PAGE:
On average circa 1,000 ships are demolished every year and current market reports reveal an uptick in the trend.

At a high level, the scrapping industry is not only a large and growing business but also a highly valuable market. Practically all the parts and spares of a scrap-bound vessel are reusable, thus avoiding the depletion of natural resources and the pollution generated in obtaining them; also, it is an important source of employment.

Yet, it is rather staggering that such a major industry still follows, to a large extent, primitive and harmful practices. Over two thirds of the world’s end-of-life ships are demolished by the so-called practice of beaching, mostly in South Asia. Beaching is the process of running a ship ashore and resting it on a tidal mudflat for her dismantling, which results in the release of pollutant and toxic substances to the atmosphere, sea, and shore. Furthermore, it is relevant to mention that these practices are generally carried out by unqualified labour in precarious conditions: by hand and without any safety gear.

The International Maritime Organisation, with the objective of tackling this issue, approved the Hong Kong International Convention for the safe and  environmentally sound recycling of ships on May 19th, 2009. The Hong Kong Convention constitutes an exhaustive regulation of ship recycling activities, ruling the most relevant aspects throughout the entire lifecycle of the vessel, from her design and construction to her dismantling.

The highlights of the foregoing Convention are: the requirement imposed on Owners to carry on board an Inventory of hazardous materials contained in the vessel’s structure or equipment, their location and quantities; the obligation to undertake an initial survey before the vessel is put in service, a renewal survey within the following five years, an additional survey after carrying out any substantial repair or fitting, and a final survey before the withdrawal of the vessel. All of them with the purpose of verifying the Inventory of hazardous materials as well as compliance with the Convention.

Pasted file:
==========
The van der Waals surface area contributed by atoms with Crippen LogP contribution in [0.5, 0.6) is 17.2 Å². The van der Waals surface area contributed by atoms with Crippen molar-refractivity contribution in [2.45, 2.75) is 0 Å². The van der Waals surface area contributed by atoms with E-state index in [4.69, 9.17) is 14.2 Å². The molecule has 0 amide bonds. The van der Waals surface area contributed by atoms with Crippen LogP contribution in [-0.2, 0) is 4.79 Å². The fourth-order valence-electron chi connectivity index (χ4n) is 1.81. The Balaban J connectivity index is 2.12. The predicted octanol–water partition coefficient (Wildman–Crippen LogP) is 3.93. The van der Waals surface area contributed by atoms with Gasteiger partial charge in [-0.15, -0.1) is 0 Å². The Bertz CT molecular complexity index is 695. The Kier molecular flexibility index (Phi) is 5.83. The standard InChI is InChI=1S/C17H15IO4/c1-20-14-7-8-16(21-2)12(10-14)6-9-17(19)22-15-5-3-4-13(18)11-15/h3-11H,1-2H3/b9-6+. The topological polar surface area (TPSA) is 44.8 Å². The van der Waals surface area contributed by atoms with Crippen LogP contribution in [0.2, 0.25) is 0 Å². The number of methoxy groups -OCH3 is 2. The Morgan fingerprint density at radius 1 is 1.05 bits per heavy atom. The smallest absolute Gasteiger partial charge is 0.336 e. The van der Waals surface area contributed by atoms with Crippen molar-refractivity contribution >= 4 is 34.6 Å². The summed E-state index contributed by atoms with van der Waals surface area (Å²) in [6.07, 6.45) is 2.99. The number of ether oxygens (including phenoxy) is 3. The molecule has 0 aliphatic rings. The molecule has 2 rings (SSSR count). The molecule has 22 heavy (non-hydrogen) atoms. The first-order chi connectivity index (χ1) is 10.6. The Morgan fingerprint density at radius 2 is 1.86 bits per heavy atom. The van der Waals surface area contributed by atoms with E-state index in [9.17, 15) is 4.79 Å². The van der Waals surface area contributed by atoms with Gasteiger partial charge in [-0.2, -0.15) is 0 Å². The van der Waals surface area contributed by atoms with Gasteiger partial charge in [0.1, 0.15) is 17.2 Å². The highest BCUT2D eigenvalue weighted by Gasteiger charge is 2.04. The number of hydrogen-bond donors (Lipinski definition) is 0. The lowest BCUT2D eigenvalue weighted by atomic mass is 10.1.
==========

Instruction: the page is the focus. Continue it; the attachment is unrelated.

The provisions of the said international set of rules are not only applicable to owners but also to shipyards located in the States Party. The latter will be responsible for, inter alia, the preparation of a Ship Recycling Facility plan, the safe and environmentally-sound management of hazardous material and the production of a detailed Ship Recycling Plan specific to each vessel to be scrapped in their facilities.

However, the Hong Kong Convention has not yet entered into force. It will come into effect 24 months after its ratification by a minimum of 15 States whose fleet represent 40 percent of the world’s merchant shipping by gross tonnage and whose combined ship recycling volume per annum amounts to at least 3 percent of their combined gross tonnage.

To date, it has been ratified by 15 countries, a standout point being that 9 of them did so in 2019. However, the major breakthrough was the fact that India and Turkey, two of the five states with the highest annual recycling volume, were among those countries.